At the time World War I was nearing its end, I was stationed at Fort Sill, Oklahoma, as an officer-instructor in light field artillery (horse-drawn three-inch cannon known as French 75’s). Ordered to report at the mess hall, I and my comrades of identical rank were told by an arty major bearing the authority of the high command that as a tribute to the generosity and kindliness of our neighbors in the nearby town of Lawton, we were soon to present, in a curve of the dried-up Medicine River (which we were assured would make an ideal outdoor theatre), a pageant entitled “The History of Fort Sill.”
Soon our whole detachment beheld the rising of a simulated pioneer stockade on the flat where the river had once run, and an authentic old-time stagecoach delivered a load of volunteer townspeople to inhabit it.
The major took his duties very seriously. In the days that followed, he ordered us to assemble after our usual day’s activities to hear him describe in detail the duties of the participants in the forthcoming theatrical.
The first human being to be seen by the audience would be a white-haired old man who would be doing a little whittling outside the stockade entrance. The stagecoach would draw up and unload its passengers before entering the stockade. Then there would be a sudden shot, and the patriarch would keel over, apparently dead. Even as he fell, a pony express rider would be appearing on the horizon. He would swing from his saddle to deliver his precious bundle of mail, then mount a fresh horse, and again race westward. Shortly thereafter, as a grand finale, would come the inevitable attack by Indians, and in the nick of time the inevitable rescue by mounted bluecoats, namely valiant officer-instructors dressed for the occasion in blue fatigues.
When asked what he was going to do for Indians, the major said: “To give the whole production a vraisemblance [his word, not mine], I have employed a group of Apache Indians who live nearby to stage the attack.”
On the afternoon before the day of the performance a group of Apaches arrived and set up their tents. The chief’s tepee was obviously ancient, for an old-time Indian artist had painted a life-size bluecoat on one side, and it had faded so that it was hardly discernible. The other side, however, bore two service flags indicating that the chief’s sons were our comrades against the common enemy across the ocean. That night, at his invitation, most of us instructors at the Fort Sill school attended a performance of Apache songs and dances—wild and delightful but (save for the war dances) incomprehensible. It ended quickly, and we all went back to our barracks hoping the morrow would bring us even more delectable amusement.
The next day dawned sunny, and we of the bluecoat cavalry formed early in a column of twos behind a concealing hillock. It seemed as if the remainder of the population of Oklahoma had seated itself on the sloping banks of the waterless river to witness the impending drama.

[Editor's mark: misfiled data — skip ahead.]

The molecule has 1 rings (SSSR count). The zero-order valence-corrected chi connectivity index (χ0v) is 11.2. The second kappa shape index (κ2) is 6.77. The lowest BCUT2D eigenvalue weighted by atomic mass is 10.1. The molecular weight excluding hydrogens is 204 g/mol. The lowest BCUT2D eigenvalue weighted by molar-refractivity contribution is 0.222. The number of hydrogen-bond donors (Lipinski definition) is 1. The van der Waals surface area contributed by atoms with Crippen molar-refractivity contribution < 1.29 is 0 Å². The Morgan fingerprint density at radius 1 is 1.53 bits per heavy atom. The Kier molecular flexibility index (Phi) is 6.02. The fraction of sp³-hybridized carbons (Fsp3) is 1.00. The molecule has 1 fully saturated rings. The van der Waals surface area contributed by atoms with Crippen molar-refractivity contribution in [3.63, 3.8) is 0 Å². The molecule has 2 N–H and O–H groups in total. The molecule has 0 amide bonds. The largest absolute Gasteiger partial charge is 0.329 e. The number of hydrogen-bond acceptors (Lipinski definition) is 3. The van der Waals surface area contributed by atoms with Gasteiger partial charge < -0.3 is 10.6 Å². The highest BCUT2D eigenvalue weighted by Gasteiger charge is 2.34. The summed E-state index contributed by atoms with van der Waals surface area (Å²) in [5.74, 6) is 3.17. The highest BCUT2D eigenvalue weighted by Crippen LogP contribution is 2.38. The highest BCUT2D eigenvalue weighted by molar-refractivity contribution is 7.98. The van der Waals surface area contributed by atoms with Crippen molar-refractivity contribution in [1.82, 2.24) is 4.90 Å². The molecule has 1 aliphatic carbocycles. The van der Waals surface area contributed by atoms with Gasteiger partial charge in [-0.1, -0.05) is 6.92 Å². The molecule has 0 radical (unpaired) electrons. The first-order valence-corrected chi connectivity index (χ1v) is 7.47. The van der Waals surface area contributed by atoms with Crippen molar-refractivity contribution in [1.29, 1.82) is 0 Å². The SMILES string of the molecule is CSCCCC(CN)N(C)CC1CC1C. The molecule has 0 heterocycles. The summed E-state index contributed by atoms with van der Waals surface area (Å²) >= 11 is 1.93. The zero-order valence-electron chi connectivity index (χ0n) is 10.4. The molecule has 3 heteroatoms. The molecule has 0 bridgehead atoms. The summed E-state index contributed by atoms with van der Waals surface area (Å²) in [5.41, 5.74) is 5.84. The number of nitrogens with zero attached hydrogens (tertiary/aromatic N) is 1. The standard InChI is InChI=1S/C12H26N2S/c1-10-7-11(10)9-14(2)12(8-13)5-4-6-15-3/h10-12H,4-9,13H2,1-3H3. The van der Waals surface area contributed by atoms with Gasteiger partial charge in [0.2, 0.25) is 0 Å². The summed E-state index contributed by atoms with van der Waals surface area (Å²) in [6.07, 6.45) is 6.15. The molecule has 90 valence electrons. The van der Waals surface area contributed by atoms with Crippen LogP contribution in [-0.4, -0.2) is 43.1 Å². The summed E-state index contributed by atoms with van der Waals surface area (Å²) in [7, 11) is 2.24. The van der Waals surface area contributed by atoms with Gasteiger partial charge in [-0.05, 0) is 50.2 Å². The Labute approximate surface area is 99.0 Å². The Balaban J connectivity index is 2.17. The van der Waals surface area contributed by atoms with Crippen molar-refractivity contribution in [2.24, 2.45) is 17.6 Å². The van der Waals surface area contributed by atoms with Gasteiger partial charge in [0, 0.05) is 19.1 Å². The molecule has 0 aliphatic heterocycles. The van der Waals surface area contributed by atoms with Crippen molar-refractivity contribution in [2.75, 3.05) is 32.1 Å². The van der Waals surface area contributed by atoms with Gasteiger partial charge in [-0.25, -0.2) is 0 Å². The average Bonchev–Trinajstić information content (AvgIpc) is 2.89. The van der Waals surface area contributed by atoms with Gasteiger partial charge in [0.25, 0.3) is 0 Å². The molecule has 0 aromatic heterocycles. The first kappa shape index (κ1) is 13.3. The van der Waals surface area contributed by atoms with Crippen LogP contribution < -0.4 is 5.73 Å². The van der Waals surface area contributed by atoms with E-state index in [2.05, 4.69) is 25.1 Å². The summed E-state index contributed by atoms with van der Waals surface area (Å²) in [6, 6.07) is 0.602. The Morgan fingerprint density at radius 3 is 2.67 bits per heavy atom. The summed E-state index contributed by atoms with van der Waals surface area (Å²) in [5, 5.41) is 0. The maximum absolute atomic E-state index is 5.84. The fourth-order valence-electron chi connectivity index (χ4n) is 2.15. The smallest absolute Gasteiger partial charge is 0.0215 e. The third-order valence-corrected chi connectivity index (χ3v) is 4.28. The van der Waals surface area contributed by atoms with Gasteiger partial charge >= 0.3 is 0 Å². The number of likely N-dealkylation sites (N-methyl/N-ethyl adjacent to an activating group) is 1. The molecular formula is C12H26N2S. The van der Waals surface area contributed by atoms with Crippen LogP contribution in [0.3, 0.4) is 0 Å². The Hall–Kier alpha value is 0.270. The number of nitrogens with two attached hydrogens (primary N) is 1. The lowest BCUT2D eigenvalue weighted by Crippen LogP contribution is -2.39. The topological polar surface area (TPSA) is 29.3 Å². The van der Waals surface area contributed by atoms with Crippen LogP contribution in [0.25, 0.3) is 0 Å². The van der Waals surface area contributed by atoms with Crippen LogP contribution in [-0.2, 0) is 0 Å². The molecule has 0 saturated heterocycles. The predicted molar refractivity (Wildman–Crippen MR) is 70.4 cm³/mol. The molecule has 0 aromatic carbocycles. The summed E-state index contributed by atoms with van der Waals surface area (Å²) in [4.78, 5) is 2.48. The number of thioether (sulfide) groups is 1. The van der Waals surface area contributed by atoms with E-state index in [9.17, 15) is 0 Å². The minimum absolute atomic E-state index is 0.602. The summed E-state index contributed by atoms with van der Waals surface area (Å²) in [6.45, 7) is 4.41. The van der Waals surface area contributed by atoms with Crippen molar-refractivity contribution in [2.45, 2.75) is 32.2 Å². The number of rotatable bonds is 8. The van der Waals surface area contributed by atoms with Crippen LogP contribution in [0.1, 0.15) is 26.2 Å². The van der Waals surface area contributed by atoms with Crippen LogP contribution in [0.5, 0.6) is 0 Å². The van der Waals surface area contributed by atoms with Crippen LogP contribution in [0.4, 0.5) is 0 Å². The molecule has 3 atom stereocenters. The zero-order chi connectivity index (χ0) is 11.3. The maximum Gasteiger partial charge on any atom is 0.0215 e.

Promptly at eleven the old man began his whittling. The stagecoach arrived—unloading its passengers before entering. Then came the sharp sound of a single rifle, and the old whittler dropped to the ground. Two men ran from the stockade to carry him inside while the arriving pony express rider jumped from his horse and then leaped onto his weary mount’s replacement and was gone.
In the meantime my comrades and I had discovered that dismounting from a galloping horse while holding a rifle is much more difficult than dismounting unarmed. Nevertheless, upon receiving the order to save the little fortress we dutifully galloped from our concealment to the scene of battle, waving our guns with abandon and causing much anxiety amid the audience. After the breath had been knocked out of us as we fell from our mounts, we rose from prostrate positions to begin looking for the rifles we had just lost.
The Apaches were taking advantage of our situation and were disregarding our volleys from such guns as we could find. They were keeping up ceaseless fire on us from their harmless weapons and advancing toward us at a rapid pace. It became obvious that not only were they wearing the remnants of their forefathers’ attire but they were also fighting with the spirit that had once animated those ancestors. Little spurts of burning gunpowder came from the muzzles of their guns, and their war whoops were chilling and ominous.
No time was to be lost. In another few minutes the bluecoats would be surrounded—scalped maybe—by their traditional foes. I said to the soldier lying nearest me, “I am thinking of changing my position.” He said, “The man twenty yards ahead of you will be me!”
Something had to be done to avoid a holocaust, but fortunately the man to meet this crisis was at hand. Down from his seat on the river bank strolled the impresario who had arranged for the presence of the Apaches. He was attired in the conventional cowboy costume and wore long black braids that fell in front of his ears and were tied at the ends with pink felt ribbons. Paying no attention to the white soldiers or the red braves, he stopped midway between the embattled lines. A silence broken only by an occasional war whoop fell upon the field. Turning toward his hired Indians, the impresario spoke in a voice that would carry to the furthermost reaches of Oklahoma:
“Ef‘n you don’t retreat you don’t get a goddamn cent.”
Then we fearless bluecoats swept the field before us.